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Detailed Comparison of 7 Most Popular Software Development Models

Detailed Comparison of 7 Most Popular Software Development Models

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A custom software development company utilizes software development models to aid them in planning, executing, and delivering software projects within the allocated budget. Software development experts have devised numerous models to address the unique needs and requirements of various projects. This article comprehensively compares the seven most renowned software development models.


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What is a Software Development Model?

Before diving into the specifics of each model, it is important to understand what software development models mean.

A software development model is a framework for planning, organizing, and managing the process of software development. It provides a structured approach to the development process and can help to improve the quality, efficiency, and predictability of software development projects.

With that in mind, let’s explore the seven most popular software development models.

7 Most Popular Software Development Models

The numerous development approaches used in the software are known as software development models. Model selection greatly impacts the testing process and helps us to determine which testing methods and techniques are suitable for us in the long run.

1. Waterfall Model

The Waterfall model is a classic linear approach to software development. It involves a strict, sequential flow through a series of predefined stages, including analysis, design, coding, testing, and deployment. Each stage must be completed before moving on to the next, and there is little room for changes once a stage has been completed.

Waterfall Model Workflow


  • Simple and easy to understand.
  • Enables strict control over project timelines and budgets.
  • Suitable for projects with well-defined requirements and a known technology stack.


  • Lack of flexibility to accommodate changes in requirements.
  • High project risk due to late-stage testing and limited visibility into the final product.
  • Costly and time-consuming error fixes.

Use Cases

  • Small to mid-sized projects that require strict control over budgets and timelines, such as government projects.
  • Projects that must adhere to multiple rules and regulations, such as healthcare projects.

2. V-Model

The V-Model is another linear software development model, with each stage having a corresponding testing activity. This approach ensures exceptional quality control but also makes the model the most expensive and time-consuming model. Changes during development are still difficult and costly to implement, and gathering all requirements is necessary before the project begins.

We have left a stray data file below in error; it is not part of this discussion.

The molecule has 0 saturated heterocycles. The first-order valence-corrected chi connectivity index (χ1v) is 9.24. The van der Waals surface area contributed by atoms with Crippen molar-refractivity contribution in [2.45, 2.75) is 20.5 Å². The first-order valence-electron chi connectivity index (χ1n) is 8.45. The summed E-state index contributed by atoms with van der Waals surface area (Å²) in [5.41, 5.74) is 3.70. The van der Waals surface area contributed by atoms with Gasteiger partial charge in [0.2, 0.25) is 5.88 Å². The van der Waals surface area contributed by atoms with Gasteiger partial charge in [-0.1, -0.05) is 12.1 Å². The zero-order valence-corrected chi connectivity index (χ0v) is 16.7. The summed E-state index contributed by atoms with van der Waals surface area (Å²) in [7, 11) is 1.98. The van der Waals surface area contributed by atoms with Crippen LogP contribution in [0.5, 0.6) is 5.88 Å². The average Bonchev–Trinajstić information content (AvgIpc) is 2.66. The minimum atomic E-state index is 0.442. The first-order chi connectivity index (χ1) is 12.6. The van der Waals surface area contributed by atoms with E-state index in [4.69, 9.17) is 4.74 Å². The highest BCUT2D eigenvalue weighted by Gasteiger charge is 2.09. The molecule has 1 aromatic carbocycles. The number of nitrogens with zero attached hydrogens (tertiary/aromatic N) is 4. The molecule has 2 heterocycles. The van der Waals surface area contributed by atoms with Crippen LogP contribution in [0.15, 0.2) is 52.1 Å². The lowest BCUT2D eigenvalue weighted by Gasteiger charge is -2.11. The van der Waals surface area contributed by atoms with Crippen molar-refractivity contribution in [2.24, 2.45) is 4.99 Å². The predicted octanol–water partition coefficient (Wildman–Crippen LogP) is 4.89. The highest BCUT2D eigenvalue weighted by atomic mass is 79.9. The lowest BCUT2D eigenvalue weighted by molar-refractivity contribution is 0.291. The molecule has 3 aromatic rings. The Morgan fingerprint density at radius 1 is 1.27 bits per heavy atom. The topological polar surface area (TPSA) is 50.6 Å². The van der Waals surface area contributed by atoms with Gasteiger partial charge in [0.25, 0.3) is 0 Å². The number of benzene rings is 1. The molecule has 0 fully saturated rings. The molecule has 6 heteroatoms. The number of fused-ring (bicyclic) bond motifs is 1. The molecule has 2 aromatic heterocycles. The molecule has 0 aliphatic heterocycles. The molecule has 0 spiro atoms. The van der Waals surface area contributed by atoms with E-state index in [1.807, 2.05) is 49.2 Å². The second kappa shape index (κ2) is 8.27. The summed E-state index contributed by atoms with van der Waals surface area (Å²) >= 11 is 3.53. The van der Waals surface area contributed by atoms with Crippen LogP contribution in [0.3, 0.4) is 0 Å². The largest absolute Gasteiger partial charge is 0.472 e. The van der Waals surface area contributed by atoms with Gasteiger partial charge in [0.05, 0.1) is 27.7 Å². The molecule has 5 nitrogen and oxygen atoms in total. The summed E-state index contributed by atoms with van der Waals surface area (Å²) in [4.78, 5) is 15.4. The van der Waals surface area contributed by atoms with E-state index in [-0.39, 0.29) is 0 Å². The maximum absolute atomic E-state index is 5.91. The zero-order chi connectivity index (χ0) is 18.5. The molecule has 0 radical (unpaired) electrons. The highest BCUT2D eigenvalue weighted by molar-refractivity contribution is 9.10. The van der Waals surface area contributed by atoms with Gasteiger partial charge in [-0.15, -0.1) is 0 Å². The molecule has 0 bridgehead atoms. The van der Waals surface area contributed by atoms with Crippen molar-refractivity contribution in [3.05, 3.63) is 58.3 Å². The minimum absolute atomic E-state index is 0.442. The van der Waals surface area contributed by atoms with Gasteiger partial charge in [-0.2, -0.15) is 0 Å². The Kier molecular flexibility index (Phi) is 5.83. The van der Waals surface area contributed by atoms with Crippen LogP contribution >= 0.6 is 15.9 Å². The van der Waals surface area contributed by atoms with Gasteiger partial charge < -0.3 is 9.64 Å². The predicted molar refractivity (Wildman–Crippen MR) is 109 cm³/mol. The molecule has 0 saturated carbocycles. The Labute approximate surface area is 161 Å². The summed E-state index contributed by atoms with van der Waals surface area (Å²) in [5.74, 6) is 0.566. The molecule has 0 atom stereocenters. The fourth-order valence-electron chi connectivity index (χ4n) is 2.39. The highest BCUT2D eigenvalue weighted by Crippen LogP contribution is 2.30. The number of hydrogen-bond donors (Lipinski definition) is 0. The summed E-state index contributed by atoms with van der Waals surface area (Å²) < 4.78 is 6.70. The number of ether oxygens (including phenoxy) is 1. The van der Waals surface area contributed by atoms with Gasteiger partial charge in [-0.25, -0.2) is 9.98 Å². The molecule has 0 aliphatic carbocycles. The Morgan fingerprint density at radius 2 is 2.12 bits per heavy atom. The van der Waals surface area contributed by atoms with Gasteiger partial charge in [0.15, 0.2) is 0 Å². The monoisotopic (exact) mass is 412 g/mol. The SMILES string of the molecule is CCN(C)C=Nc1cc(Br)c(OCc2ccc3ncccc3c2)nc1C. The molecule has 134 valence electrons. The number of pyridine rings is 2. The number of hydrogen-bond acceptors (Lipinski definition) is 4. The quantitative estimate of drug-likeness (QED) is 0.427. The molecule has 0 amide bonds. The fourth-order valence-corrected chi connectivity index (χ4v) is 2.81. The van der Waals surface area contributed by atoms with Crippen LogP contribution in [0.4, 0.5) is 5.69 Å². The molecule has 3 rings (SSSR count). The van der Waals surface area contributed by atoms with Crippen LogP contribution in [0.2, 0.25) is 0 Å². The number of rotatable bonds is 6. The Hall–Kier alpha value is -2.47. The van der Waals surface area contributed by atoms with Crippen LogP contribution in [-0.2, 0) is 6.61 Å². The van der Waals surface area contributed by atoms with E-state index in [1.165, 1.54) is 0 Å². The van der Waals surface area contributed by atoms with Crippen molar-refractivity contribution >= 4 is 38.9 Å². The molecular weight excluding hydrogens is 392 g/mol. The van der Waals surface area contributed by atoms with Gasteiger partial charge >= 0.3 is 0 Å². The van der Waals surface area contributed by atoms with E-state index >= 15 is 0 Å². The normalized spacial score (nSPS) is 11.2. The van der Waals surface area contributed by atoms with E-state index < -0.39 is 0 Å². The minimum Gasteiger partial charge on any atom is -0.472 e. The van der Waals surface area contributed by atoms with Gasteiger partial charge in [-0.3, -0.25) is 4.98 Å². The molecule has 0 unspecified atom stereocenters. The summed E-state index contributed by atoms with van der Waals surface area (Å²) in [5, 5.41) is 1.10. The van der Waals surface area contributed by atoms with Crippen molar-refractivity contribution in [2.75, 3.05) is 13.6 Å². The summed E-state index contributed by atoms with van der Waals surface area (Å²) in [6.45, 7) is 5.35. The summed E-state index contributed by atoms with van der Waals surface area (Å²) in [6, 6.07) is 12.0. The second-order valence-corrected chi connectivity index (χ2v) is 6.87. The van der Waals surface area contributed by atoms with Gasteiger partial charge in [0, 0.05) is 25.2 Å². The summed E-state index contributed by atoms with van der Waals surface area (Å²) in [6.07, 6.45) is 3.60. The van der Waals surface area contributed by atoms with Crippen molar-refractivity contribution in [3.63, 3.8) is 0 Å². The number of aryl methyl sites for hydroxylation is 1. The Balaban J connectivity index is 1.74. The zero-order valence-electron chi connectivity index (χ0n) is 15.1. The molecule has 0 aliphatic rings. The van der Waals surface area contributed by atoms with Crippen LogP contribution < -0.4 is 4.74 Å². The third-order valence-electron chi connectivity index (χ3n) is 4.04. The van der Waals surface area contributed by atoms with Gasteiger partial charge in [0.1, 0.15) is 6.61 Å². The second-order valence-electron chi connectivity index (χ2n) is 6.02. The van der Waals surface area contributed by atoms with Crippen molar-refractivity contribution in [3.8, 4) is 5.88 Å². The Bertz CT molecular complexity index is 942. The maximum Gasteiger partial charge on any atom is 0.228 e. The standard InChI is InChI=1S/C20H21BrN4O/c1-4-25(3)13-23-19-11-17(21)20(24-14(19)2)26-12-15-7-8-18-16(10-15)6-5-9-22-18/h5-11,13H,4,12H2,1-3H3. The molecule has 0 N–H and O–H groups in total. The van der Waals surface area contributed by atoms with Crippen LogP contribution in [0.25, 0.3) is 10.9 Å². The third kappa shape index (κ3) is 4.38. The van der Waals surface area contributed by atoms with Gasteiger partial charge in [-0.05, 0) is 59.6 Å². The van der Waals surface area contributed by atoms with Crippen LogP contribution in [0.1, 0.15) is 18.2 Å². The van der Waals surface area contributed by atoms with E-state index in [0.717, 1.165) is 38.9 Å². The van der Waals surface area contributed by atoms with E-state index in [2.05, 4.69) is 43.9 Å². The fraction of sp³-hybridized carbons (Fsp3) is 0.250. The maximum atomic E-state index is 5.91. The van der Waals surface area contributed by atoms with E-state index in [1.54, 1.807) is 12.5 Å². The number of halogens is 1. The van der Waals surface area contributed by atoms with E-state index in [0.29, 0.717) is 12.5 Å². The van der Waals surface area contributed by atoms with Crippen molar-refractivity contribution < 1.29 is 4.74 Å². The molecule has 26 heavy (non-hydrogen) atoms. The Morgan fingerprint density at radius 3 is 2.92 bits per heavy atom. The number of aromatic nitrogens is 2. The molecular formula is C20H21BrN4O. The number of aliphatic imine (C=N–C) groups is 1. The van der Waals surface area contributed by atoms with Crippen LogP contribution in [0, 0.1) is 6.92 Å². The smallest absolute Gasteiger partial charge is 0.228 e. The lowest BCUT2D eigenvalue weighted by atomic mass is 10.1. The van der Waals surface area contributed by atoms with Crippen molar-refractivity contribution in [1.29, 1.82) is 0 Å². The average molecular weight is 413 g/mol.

• Ensures high-quality software through rigorous testing activities.
  • Early detection of errors and issues.


  • Expensive and time-consuming.
  • Limited flexibility for changes during development.

Use Cases

Small to medium-sized projects in which requirements are very clear.

3. Incremental Model

The Incremental model involves splitting the development process into several iterations, with new software modules added in each iteration. This “Lego-style” modular design can be developed either sequentially or in parallel, with the latter increasing the speed of delivery.


  • This model allows easy integration of new features.
  • Faster delivery of working software components.
  • It offers a reduced risk of project failure and greater flexibility.


  • Projects can be long and costly due to the repeated cycles of sequential development.
  • It is difficult to manage.
  • Requires consistent software design throughout the project.

Use Cases

Less complex projects where there is a need for early delivery.

4. Iterative Model

The Iterative model focuses on the continuous evolution and growth of software throughout the development process. Each iteration builds upon the previous one, allowing small changes in requirements to be incorporated as the project progresses. However, major requirements, particularly those related to system design, must be defined at the beginning of the project.


  • It allows adaptation to changing requirements and also continuous improvement.
  • Allows for some customer involvement during the development process.
  • Faster delivery of working software components.


  • Difficult to estimate project budgets and timelines accurately.
  • Requires consistent software design throughout the project.
  • Define the major requirements at the beginning of the project.

Use Cases

Large, mission-critical enterprise applications that consist of loosely coupled parts, such as microservices or web services.

5. Spiral Model

The Spiral model places a strong emphasis on risk analysis. Each iteration, typically lasting around six months, begins with thorough planning, risk analysis, prototype creation, and evaluation of the previously delivered software components.


  • Focus on risk assessment and management.
  • Allows for intensive customer involvement and feedback.